To date, very few studies have investigated choroid thickness changes in different trimesters and post-partum. Goktas et al. investigated choroidal thickness in the three trimesters but in different sets of pregnant patients at 3 points (subfoveal and 3mm nasal and temporal to the fovea) . Their results showed significantly greater choroidal thickness in the 2nd trimester group in comparison with the 1st and 3rd trimester and control groups. They did not find any statistical difference between the 2nd and 3rd trimester groups and the control. Green et al. also conducted a study with a similar design but used the average measurement of subfoveal, 500µm nasal and temporal choroidal thickness . The choroidal thickness was significantly lower in the 3rd trimester compared to the 1st and 2nd trimester and also compared to the control group. They did not find any statistical difference between the 1nd and 2rd trimester groups and the control. In our study, on the other hand, we observed significantly thicker choroids in all three pregnancy trimesters compared to control. We also demonstrated increasing choroidal thickness from the first trimester into the second and third trimesters. The fact that Goktas et al. and Green et al. included different patients for each trimester may have caused the dissimilar results [35, 15]. Moreover, as choroidal thickness is affected by the menstrual cycle, we measured the choroidal thickness of the control group in the follicular phase. This issue was not addressed in neither of the two mentioned studies.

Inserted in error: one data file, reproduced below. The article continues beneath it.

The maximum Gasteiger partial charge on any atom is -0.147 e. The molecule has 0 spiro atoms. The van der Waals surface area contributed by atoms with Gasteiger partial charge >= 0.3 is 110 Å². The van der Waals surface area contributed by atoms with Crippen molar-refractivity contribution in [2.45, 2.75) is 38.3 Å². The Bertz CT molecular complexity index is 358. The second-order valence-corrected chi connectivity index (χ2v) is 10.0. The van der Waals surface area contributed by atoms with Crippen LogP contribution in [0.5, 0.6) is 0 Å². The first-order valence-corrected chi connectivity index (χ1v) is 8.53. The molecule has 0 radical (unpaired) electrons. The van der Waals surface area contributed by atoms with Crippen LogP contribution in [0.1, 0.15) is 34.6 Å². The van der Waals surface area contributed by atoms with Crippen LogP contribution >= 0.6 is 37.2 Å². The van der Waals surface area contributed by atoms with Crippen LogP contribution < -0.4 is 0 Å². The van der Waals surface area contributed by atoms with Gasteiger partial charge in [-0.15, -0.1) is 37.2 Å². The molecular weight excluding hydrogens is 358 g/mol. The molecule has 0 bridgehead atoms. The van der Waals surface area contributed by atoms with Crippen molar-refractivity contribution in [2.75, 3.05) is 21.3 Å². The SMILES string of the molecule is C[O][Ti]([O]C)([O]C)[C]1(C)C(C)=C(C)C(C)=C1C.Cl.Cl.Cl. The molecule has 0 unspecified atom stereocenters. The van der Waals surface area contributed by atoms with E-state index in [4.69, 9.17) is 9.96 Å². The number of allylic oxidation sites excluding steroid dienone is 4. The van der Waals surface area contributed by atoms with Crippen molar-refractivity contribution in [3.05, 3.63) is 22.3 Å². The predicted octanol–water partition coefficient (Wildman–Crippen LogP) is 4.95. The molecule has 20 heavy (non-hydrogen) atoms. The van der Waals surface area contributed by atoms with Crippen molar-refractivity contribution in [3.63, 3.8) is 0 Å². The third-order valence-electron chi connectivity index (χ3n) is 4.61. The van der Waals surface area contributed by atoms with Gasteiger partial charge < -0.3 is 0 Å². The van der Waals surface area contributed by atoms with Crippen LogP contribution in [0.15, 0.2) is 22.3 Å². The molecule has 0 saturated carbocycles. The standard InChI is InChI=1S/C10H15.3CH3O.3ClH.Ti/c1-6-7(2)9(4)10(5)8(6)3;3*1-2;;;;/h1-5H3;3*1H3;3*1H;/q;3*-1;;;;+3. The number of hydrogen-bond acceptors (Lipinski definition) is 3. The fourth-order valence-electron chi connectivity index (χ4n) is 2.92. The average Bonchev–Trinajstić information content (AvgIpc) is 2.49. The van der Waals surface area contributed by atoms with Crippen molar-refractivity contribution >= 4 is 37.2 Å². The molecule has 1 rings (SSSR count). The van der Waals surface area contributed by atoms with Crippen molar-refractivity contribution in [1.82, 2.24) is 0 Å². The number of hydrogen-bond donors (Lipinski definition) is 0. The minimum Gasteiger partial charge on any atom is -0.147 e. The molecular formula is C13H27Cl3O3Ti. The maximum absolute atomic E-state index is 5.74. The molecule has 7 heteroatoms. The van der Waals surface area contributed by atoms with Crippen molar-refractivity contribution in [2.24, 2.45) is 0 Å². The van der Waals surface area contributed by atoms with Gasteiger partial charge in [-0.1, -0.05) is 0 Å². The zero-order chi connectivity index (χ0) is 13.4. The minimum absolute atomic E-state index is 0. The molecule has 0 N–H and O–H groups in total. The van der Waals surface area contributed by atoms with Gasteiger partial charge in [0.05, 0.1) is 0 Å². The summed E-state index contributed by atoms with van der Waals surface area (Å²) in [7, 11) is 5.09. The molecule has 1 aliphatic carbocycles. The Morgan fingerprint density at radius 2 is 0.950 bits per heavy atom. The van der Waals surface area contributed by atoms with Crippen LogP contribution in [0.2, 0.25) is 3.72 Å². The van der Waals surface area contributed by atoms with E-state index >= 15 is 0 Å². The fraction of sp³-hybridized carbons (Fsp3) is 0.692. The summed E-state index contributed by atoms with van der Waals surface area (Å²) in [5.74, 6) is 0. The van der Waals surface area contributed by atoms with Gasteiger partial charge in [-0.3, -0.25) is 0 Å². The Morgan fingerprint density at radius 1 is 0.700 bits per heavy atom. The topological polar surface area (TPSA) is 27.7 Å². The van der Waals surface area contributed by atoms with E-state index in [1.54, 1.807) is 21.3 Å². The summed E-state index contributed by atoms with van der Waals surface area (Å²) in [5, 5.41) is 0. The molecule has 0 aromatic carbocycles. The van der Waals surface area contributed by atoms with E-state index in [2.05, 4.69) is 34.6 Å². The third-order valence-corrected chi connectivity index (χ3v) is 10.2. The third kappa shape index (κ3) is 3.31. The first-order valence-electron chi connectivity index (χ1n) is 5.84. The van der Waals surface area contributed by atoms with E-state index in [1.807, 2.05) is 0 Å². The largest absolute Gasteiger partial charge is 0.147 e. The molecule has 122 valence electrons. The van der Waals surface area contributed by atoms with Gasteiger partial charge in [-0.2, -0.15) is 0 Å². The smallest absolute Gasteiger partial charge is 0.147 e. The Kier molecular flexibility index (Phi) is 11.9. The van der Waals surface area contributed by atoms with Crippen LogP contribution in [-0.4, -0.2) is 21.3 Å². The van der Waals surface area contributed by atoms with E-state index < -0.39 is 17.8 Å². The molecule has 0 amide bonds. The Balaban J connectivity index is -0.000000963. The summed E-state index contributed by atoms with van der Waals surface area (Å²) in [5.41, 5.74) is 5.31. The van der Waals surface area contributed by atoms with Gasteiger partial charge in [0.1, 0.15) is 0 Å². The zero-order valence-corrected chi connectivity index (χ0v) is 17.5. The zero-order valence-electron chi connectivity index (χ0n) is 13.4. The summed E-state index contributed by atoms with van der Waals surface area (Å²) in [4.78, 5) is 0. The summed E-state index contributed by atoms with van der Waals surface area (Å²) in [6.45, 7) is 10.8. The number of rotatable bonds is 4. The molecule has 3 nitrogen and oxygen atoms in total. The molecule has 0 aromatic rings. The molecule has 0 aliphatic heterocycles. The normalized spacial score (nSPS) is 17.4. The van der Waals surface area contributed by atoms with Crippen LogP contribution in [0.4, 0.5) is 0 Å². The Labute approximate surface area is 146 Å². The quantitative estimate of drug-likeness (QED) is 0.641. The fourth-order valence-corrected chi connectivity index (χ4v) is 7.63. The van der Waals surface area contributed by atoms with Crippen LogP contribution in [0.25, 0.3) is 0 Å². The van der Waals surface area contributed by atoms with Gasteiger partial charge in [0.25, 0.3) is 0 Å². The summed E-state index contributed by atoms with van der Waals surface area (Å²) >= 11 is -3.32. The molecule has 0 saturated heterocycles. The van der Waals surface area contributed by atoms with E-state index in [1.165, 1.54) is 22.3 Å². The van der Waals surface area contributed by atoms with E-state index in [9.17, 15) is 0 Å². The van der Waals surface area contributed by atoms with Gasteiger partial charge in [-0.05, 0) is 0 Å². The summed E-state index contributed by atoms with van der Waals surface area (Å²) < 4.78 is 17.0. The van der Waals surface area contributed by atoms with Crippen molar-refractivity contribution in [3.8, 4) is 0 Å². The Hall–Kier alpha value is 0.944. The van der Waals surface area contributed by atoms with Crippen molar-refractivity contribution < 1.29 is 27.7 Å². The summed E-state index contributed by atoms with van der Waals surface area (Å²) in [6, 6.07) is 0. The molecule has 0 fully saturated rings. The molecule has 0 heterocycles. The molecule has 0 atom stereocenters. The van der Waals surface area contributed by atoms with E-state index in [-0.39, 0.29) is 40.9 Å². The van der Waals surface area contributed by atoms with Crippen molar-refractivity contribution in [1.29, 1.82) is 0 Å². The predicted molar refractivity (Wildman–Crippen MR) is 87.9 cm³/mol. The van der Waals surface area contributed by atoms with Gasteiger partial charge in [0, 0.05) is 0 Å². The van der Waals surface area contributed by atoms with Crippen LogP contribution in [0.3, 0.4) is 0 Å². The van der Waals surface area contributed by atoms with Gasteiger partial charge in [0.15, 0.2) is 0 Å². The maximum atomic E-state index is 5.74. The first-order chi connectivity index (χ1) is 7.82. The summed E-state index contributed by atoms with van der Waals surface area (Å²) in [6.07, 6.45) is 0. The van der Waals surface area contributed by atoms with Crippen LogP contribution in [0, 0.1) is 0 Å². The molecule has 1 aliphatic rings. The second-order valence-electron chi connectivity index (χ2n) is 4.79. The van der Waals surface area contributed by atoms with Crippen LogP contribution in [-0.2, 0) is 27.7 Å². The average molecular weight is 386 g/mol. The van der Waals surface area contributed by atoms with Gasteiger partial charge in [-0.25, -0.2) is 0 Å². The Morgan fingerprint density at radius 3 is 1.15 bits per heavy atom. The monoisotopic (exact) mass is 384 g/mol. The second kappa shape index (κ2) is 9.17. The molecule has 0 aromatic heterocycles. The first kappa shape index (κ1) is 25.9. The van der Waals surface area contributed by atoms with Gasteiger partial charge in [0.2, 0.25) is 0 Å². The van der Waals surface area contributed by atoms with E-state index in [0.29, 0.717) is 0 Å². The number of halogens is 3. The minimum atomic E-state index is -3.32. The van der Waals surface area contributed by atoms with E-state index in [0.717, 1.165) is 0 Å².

Dadaci et al. compared choroidal thickness of pregnant women in the first trimester (6–8 GA weeks) with the third trimester (32–37 GA weeks) . Similar to our findings, they reported thicker choroids during pregnancy compared to control. However, choroidal thickness decreased significantly in the third trimester compared to the first trimester. As we noted in our study, the choroidal thickness in the 3rd trimester was similar to that of the 2nd trimester and greater than the 1st trimester. We believe different sampling time points in the 3rd trimester may have caused this disagreement, as our measurements were taken between 28-34 weeks GA and theirs was between 32-37 GA weeks. Reasons for this finding may be that towards the end of pregnancy, blood flow is redistributed to vital organs and increase in adrenoreceptor activity leads to vasoconstriction [37, 38].